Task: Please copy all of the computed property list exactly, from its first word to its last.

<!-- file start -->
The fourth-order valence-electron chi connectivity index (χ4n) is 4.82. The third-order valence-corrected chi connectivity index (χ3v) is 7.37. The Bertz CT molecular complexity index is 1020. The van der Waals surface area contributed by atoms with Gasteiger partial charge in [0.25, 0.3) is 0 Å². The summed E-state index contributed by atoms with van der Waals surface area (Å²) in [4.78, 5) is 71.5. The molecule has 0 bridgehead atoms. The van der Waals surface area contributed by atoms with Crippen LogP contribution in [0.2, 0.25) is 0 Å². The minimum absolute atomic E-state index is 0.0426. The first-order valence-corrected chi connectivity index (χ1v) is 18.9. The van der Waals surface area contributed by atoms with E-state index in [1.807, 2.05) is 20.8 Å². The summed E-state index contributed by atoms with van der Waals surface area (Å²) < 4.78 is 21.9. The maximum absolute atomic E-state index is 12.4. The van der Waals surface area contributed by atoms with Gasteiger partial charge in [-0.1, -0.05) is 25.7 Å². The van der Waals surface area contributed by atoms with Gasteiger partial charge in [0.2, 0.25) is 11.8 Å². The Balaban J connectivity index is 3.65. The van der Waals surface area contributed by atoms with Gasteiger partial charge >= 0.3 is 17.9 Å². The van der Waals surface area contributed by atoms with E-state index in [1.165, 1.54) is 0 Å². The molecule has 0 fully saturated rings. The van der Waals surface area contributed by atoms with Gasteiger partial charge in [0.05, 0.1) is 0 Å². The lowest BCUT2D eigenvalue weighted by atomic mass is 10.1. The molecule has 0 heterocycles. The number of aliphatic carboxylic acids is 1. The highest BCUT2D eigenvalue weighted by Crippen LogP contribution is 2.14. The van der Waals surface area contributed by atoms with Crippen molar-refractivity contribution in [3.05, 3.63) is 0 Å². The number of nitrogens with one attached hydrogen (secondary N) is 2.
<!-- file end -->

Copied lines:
The fourth-order valence-electron chi connectivity index (χ4n) is 4.82. The third-order valence-corrected chi connectivity index (χ3v) is 7.37. The Bertz CT molecular complexity index is 1020. The van der Waals surface area contributed by atoms with Gasteiger partial charge in [0.25, 0.3) is 0 Å². The summed E-state index contributed by atoms with van der Waals surface area (Å²) in [4.78, 5) is 71.5. The molecule has 0 bridgehead atoms. The van der Waals surface area contributed by atoms with Crippen LogP contribution in [0.2, 0.25) is 0 Å². The minimum absolute atomic E-state index is 0.0426. The first-order valence-corrected chi connectivity index (χ1v) is 18.9. The van der Waals surface area contributed by atoms with E-state index in [1.807, 2.05) is 20.8 Å². The summed E-state index contributed by atoms with van der Waals surface area (Å²) < 4.78 is 21.9. The maximum absolute atomic E-state index is 12.4. The van der Waals surface area contributed by atoms with Gasteiger partial charge in [-0.1, -0.05) is 25.7 Å². The van der Waals surface area contributed by atoms with Gasteiger partial charge in [0.2, 0.25) is 11.8 Å². The Balaban J connectivity index is 3.65. The van der Waals surface area contributed by atoms with Gasteiger partial charge >= 0.3 is 17.9 Å². The van der Waals surface area contributed by atoms with E-state index in [1.165, 1.54) is 0 Å². The molecule has 0 fully saturated rings. The van der Waals surface area contributed by atoms with Gasteiger partial charge in [0.05, 0.1) is 0 Å². The lowest BCUT2D eigenvalue weighted by atomic mass is 10.1. The molecule has 0 heterocycles. The number of aliphatic carboxylic acids is 1. The highest BCUT2D eigenvalue weighted by Crippen LogP contribution is 2.14. The van der Waals surface area contributed by atoms with Crippen molar-refractivity contribution in [3.05, 3.63) is 0 Å². The number of nitrogens with one attached hydrogen (secondary N) is 2.